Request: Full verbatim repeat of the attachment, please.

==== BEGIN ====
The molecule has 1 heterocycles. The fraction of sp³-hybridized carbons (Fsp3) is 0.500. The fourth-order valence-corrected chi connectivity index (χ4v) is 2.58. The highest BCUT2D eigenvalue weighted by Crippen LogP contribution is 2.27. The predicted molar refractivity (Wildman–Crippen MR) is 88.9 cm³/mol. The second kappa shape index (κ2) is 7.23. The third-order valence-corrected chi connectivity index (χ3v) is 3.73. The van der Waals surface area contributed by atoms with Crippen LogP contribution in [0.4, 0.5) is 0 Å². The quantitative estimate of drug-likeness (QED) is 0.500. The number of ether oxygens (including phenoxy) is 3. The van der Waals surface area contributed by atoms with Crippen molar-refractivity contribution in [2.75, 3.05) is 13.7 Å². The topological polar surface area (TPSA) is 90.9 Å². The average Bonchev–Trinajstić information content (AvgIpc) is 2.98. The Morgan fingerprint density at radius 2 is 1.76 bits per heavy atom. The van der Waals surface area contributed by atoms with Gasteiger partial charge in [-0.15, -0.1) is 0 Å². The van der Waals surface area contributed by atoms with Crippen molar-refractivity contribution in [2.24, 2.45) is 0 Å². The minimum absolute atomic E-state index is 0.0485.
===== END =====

The molecule has 1 heterocycles. The fraction of sp³-hybridized carbons (Fsp3) is 0.500. The fourth-order valence-corrected chi connectivity index (χ4v) is 2.58. The highest BCUT2D eigenvalue weighted by Crippen LogP contribution is 2.27. The predicted molar refractivity (Wildman–Crippen MR) is 88.9 cm³/mol. The second kappa shape index (κ2) is 7.23. The third-order valence-corrected chi connectivity index (χ3v) is 3.73. The van der Waals surface area contributed by atoms with Crippen LogP contribution in [0.4, 0.5) is 0 Å². The quantitative estimate of drug-likeness (QED) is 0.500. The number of ether oxygens (including phenoxy) is 3. The van der Waals surface area contributed by atoms with Crippen molar-refractivity contribution in [2.75, 3.05) is 13.7 Å². The topological polar surface area (TPSA) is 90.9 Å². The average Bonchev–Trinajstić information content (AvgIpc) is 2.98. The Morgan fingerprint density at radius 2 is 1.76 bits per heavy atom. The van der Waals surface area contributed by atoms with Gasteiger partial charge in [-0.15, -0.1) is 0 Å². The van der Waals surface area contributed by atoms with Crippen molar-refractivity contribution in [2.24, 2.45) is 0 Å². The minimum absolute atomic E-state index is 0.0485.